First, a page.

вот дом = Here is the house
здесь = here (talking about this place itself)
дом здесь = The house [is] here
For those who know French, it might help to look at the equivalents:
вот = voila
здесь = ici
I've seen somewhere that вот is sort of like the french "Voila!" As in "behold!/Here it is!" where as здесь is more like the actual location that answers the question of "where?"
"Вот" is used in maaaany situations. Mostly it is related to pointing at something, like "Look, HERE it is". And the one you mentioned is also true, but I don't hear it often. Also there's an expression "вот так вот" which means "just like this" =) there's even a meme about Russian gym trainer on youtube, one can look it up by this prhase. Broading your mind, really)))
"Here is both our book and yours" is incorrect: the use of "both" requires the plural "here are" rather than the singular "here is"
Unless it is one book owned by both groups. It is an awkward sentence though.
Can we drop this sentence or focus on getting a decent set of good English translations up? The accepted answers are really unnatural, because "our" already includes everyone who is present. My girlfriend, who translates between Russian and English, agrees that "Here are both our books" is the simplest and best translation for this sentence.
Agreed. This sentence confuses me every time I see it during a strengthening exercise and I never get it right, primarily because I struggle to translate this into English. As said above in the comments, this sentence is edging on nonsense for English.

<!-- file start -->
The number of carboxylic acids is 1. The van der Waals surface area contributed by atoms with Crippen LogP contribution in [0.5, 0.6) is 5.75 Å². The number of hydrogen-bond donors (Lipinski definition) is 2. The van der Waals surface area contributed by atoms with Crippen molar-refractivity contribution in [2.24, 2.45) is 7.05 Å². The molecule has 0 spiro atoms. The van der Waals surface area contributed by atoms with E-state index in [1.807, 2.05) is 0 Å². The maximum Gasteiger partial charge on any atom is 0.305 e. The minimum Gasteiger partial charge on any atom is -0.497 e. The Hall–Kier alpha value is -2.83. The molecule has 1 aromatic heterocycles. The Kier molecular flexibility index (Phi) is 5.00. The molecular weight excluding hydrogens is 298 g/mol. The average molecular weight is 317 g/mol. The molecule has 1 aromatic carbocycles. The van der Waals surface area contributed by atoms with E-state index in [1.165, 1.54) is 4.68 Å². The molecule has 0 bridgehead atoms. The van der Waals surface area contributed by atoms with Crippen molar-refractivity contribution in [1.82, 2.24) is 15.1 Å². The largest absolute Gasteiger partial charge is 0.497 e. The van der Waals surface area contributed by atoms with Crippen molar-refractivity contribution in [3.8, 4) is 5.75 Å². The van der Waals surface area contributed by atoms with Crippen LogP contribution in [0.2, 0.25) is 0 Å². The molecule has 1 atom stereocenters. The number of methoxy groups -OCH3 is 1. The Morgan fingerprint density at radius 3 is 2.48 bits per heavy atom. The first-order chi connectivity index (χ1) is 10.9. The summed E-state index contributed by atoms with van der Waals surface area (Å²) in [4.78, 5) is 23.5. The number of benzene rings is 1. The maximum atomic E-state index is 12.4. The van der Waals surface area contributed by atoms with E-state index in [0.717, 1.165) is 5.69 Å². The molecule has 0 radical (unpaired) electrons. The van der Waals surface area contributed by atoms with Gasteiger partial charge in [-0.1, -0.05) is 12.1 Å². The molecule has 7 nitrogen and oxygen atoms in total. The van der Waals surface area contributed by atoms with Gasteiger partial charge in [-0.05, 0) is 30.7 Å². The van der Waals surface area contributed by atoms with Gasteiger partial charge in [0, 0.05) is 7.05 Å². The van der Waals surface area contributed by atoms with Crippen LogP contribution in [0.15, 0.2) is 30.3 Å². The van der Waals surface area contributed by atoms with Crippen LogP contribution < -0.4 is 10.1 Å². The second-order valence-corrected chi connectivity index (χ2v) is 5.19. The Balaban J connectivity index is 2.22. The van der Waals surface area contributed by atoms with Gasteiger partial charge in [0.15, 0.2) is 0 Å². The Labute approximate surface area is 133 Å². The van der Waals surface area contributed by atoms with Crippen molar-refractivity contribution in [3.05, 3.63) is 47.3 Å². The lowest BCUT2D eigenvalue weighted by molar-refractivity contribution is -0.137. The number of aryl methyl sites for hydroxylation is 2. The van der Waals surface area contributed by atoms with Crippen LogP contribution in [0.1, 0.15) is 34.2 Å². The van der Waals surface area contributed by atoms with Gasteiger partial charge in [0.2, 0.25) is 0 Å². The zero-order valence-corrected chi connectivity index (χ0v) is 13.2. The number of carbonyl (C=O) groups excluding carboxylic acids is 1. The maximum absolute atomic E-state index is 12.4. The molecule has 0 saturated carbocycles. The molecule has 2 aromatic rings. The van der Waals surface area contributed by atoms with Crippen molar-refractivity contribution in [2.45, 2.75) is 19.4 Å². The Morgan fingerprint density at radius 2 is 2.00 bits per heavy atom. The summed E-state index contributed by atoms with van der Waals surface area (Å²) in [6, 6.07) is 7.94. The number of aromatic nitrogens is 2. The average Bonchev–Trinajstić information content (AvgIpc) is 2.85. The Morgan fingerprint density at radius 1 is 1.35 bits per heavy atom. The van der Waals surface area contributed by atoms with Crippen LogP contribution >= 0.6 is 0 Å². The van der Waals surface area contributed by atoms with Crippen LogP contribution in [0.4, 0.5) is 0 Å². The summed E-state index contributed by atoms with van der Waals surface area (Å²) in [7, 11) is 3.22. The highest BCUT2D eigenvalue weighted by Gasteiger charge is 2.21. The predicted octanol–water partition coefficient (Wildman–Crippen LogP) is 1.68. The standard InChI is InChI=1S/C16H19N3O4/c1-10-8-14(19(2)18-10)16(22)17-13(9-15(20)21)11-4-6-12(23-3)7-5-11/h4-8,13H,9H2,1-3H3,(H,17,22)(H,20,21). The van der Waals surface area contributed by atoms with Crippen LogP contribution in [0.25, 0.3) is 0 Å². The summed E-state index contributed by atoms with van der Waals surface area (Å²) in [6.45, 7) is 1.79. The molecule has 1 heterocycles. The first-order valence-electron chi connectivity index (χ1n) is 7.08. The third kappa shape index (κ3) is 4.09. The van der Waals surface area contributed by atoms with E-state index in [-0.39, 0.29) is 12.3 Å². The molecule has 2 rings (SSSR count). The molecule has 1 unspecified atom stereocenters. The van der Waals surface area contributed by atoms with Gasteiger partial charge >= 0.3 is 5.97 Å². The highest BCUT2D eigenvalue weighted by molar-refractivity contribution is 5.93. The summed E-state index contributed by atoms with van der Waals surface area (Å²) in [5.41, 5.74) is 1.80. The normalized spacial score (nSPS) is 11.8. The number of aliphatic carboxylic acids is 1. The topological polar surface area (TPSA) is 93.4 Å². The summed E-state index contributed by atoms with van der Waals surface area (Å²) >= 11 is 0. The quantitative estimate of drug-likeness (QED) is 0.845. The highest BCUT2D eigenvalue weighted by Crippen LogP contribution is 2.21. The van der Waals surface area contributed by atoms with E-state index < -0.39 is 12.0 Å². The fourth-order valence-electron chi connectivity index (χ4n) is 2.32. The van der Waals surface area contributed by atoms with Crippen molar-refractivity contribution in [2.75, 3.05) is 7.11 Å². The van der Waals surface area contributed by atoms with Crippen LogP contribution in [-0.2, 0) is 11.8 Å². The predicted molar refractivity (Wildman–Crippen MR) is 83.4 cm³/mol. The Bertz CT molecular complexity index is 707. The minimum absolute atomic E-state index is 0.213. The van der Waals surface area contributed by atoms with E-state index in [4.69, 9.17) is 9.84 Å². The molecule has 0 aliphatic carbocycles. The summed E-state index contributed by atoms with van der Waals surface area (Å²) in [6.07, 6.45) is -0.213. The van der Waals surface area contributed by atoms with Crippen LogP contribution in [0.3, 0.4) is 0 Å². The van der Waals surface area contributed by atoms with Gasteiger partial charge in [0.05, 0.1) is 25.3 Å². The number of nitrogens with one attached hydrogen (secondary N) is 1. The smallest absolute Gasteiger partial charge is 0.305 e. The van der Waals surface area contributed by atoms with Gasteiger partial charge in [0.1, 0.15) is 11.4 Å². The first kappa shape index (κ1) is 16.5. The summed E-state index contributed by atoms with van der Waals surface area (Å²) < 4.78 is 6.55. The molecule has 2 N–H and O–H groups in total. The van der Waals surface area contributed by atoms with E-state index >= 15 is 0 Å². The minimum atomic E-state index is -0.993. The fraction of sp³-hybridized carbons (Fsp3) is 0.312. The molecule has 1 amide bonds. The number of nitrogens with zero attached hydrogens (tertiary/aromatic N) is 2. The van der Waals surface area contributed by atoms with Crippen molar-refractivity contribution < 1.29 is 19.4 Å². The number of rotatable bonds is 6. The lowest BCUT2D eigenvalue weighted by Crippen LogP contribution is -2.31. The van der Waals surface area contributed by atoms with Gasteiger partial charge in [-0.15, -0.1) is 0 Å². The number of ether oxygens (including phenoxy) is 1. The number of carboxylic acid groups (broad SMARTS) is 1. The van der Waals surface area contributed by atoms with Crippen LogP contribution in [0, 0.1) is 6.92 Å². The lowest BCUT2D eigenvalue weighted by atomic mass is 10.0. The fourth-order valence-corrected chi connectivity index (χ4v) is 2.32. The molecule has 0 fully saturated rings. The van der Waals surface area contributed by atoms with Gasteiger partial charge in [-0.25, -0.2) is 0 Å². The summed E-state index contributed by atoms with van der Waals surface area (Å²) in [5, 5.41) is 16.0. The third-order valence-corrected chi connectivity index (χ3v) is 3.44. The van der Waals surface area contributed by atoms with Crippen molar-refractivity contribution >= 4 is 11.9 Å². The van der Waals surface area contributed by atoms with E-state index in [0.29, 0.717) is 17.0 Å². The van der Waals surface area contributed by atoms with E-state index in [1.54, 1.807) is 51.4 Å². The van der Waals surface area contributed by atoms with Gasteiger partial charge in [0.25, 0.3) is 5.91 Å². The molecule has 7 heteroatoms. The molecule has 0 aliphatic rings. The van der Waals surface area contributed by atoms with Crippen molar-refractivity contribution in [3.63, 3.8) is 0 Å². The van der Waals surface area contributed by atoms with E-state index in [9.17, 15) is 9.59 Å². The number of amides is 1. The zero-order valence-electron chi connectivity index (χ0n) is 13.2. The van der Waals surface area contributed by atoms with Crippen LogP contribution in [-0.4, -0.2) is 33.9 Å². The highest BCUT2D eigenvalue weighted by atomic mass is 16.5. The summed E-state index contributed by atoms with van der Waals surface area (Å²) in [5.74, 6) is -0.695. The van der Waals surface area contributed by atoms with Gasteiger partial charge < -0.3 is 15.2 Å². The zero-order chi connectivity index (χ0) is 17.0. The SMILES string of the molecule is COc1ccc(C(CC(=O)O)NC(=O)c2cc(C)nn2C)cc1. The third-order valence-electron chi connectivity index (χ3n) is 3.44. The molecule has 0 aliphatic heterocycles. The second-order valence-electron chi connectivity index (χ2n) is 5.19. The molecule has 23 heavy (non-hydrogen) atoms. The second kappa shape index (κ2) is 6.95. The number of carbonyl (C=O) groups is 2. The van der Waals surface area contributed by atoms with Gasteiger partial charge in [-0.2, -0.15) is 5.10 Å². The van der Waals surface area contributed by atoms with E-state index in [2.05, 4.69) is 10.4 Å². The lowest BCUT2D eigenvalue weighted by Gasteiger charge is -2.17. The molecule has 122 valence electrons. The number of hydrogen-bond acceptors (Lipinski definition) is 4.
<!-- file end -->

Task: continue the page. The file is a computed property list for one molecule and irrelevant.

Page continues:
"Here is our book and yours" is not accepted. Shouldn't the proposed answer by Duolingo "Both our and your books are here." be more like "И нашим, и ваши книги здесь." ?
What is the significance of the first и being where it is in the sentence?
To emphasize that both books are here.
Without emphasis: Здесь наша и ваша книги. Pay attention to the plural here.
I understand the both...and... structure. I'm even starting to get the subtle distinction between вот and здесь. The issue that I have with this one is that I think that one of the correct translations is improper English usage.
I have taught test preparation for high school students, and I believe that "Here is both our book and yours" would be marked incorrect on a standardized English test. "Both our book and yours" is a noun phrase representing more than one book, so it is plural. It is not correct English grammar to say "Here is <plural noun>." While the discussions of the implications of Russian word order are extremely helpful to me, the correct translation can not be a grammatically incorrect English sentence.
Exactly, I just tried "Here are both our book and yours." and it was marked incorrect, the only difference being is vs are. I am not a native English speaker but I believe it should be are because the following noun phrase is plural like you explain.